House Minority Leader Nancy Pelosi last Thursday rejected the notion that Democrat Alex Sink’s narrow loss to Republican David Jolly in last week’s special election in Florida — in a congressional district that Republicans have held for half a century — was a referendum on Obamacare.
“I’m very proud of our House Democrats, not only how they’ve embraced the Affordable Care Act … but how proud they are of it,” Pelosi said. “I think the Republicans are wasting their time using that as their election issue and they will find that out.”
Pelosi went on to say, however, that, “there are some things (about the law) that need to be fixed.”
She didn’t suggest what those things are, but I’m betting at the very least she wishes she and others who helped write the law had made it simpler for people to get the insurance protection they need.
The reform law made many of the insurance industry’s most despised practices illegal, like refusing to offer coverage to applicants with pre-existing conditions and canceling people’s policies when they get sick.
And the ACA now requires insurers to provide information about their policies in understandable language and in a format that enables people to compare one plan with another. It also established federal and state health insurance “exchanges” to make shopping for coverage more convenient and less stressful.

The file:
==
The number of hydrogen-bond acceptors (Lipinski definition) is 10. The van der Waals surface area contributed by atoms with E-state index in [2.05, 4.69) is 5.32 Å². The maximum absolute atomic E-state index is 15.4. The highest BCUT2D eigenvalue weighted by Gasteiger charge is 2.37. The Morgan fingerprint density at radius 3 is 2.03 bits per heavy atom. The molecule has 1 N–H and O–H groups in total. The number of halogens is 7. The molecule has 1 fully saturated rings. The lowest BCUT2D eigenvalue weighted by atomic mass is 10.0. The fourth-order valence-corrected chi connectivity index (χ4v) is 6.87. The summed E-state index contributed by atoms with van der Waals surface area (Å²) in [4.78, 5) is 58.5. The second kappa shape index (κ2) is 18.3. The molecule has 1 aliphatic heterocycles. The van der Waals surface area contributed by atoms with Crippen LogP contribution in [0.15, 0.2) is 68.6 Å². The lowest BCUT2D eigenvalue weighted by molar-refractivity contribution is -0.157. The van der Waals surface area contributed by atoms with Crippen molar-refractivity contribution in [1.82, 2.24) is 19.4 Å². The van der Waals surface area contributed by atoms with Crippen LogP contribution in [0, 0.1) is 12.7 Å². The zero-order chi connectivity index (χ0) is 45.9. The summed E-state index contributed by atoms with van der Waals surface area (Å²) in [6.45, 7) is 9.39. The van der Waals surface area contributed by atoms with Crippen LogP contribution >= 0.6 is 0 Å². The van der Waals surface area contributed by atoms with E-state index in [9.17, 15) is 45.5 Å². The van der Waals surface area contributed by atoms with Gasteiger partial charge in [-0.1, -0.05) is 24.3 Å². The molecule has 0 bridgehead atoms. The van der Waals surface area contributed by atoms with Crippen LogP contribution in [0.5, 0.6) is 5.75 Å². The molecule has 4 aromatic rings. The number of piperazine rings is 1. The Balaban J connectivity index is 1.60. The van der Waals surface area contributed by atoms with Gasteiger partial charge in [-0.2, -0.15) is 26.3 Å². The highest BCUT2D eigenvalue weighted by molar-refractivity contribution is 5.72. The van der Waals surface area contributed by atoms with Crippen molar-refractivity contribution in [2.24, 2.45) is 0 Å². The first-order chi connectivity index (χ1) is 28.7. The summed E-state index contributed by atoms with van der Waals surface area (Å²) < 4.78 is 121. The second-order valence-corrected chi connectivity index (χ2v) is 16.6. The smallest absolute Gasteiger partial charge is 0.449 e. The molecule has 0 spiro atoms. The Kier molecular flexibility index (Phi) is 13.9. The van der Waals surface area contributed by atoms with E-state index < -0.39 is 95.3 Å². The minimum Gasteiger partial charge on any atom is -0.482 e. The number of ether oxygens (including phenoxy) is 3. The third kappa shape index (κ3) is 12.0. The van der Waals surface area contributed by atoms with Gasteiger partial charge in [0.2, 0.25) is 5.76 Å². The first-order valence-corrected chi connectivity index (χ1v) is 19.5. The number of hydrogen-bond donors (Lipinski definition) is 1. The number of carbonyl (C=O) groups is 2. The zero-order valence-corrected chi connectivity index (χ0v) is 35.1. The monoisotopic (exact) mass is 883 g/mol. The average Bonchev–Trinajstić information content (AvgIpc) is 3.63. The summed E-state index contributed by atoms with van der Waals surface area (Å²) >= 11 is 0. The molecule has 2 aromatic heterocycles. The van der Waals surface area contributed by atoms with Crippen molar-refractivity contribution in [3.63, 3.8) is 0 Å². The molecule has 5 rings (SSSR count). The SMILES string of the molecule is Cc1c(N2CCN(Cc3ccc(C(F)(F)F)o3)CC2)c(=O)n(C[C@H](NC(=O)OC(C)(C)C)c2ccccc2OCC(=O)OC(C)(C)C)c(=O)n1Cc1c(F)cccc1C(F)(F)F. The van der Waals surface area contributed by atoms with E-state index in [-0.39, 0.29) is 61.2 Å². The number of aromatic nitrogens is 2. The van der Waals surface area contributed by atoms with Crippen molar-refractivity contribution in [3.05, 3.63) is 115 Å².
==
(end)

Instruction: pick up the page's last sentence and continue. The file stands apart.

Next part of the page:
But despite those and other important benefits of the law, trying to figure out which health plan among many is best for you is anything but a walk in the park.
With only two weeks left before the March 31 deadline to enroll in a plan for 2014, I talked to Rachel DeGolia — one of the specially trained ACA navigators who is helping folks in Cleveland, Ohio, figure out how to move out of the ranks of the uninsured — to find out how she would fix the law if she had the power to do so.
I also consulted the 114-page “Navigator Resource Guide” developed by the Center on Health Insurance Reforms at Georgetown University Health Policy Institute to help navigators like DeGolia deal with all the questions they get every day from folks.
Although DeGolia still believes a single-payer system would be better than the multi-payer system the ACA is built upon, she nevertheless considers the law “a huge step in the right direction.”
But, she says, lawmakers need to figure out how to make coverage more affordable and to reduce the complexity that has defined the health insurance industry for decades.
“Coverage is not as affordable as many people need it to be yet,” she says.